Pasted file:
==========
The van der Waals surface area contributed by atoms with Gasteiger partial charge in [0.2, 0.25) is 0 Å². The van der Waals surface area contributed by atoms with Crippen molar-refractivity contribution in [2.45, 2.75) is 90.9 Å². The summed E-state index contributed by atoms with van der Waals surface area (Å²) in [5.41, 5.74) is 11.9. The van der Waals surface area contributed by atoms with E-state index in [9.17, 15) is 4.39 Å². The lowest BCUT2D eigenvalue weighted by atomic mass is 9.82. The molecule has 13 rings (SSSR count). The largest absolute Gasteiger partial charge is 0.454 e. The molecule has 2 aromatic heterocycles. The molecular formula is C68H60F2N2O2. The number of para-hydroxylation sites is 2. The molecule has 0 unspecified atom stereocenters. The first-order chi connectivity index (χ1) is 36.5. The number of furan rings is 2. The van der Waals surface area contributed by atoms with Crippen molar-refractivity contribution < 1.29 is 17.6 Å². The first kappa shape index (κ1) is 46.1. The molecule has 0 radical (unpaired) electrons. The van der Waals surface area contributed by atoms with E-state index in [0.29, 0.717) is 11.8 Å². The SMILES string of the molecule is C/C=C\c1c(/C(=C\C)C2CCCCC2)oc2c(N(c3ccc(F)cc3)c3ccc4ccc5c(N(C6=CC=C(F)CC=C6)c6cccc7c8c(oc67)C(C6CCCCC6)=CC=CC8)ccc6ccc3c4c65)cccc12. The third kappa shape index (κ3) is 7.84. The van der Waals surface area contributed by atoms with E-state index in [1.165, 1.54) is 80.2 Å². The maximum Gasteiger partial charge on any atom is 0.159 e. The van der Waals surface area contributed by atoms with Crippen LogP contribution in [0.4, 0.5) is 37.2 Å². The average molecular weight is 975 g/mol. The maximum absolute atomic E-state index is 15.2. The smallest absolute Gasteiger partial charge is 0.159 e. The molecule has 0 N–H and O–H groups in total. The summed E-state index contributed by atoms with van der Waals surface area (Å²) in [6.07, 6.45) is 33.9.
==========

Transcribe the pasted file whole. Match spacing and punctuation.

The van der Waals surface area contributed by atoms with Gasteiger partial charge in [0.2, 0.25) is 0 Å². The van der Waals surface area contributed by atoms with Crippen molar-refractivity contribution in [2.45, 2.75) is 90.9 Å². The summed E-state index contributed by atoms with van der Waals surface area (Å²) in [5.41, 5.74) is 11.9. The van der Waals surface area contributed by atoms with E-state index in [9.17, 15) is 4.39 Å². The lowest BCUT2D eigenvalue weighted by atomic mass is 9.82. The molecule has 13 rings (SSSR count). The largest absolute Gasteiger partial charge is 0.454 e. The molecule has 2 aromatic heterocycles. The molecular formula is C68H60F2N2O2. The number of para-hydroxylation sites is 2. The molecule has 0 unspecified atom stereocenters. The first-order chi connectivity index (χ1) is 36.5. The number of furan rings is 2. The van der Waals surface area contributed by atoms with Crippen molar-refractivity contribution < 1.29 is 17.6 Å². The first kappa shape index (κ1) is 46.1. The molecule has 0 radical (unpaired) electrons. The van der Waals surface area contributed by atoms with E-state index in [0.29, 0.717) is 11.8 Å². The SMILES string of the molecule is C/C=C\c1c(/C(=C\C)C2CCCCC2)oc2c(N(c3ccc(F)cc3)c3ccc4ccc5c(N(C6=CC=C(F)CC=C6)c6cccc7c8c(oc67)C(C6CCCCC6)=CC=CC8)ccc6ccc3c4c65)cccc12. The third kappa shape index (κ3) is 7.84. The van der Waals surface area contributed by atoms with E-state index in [1.165, 1.54) is 80.2 Å². The maximum Gasteiger partial charge on any atom is 0.159 e. The van der Waals surface area contributed by atoms with Crippen LogP contribution in [0.4, 0.5) is 37.2 Å². The average molecular weight is 975 g/mol. The maximum absolute atomic E-state index is 15.2. The smallest absolute Gasteiger partial charge is 0.159 e. The molecule has 0 N–H and O–H groups in total. The summed E-state index contributed by atoms with van der Waals surface area (Å²) in [6.07, 6.45) is 33.9.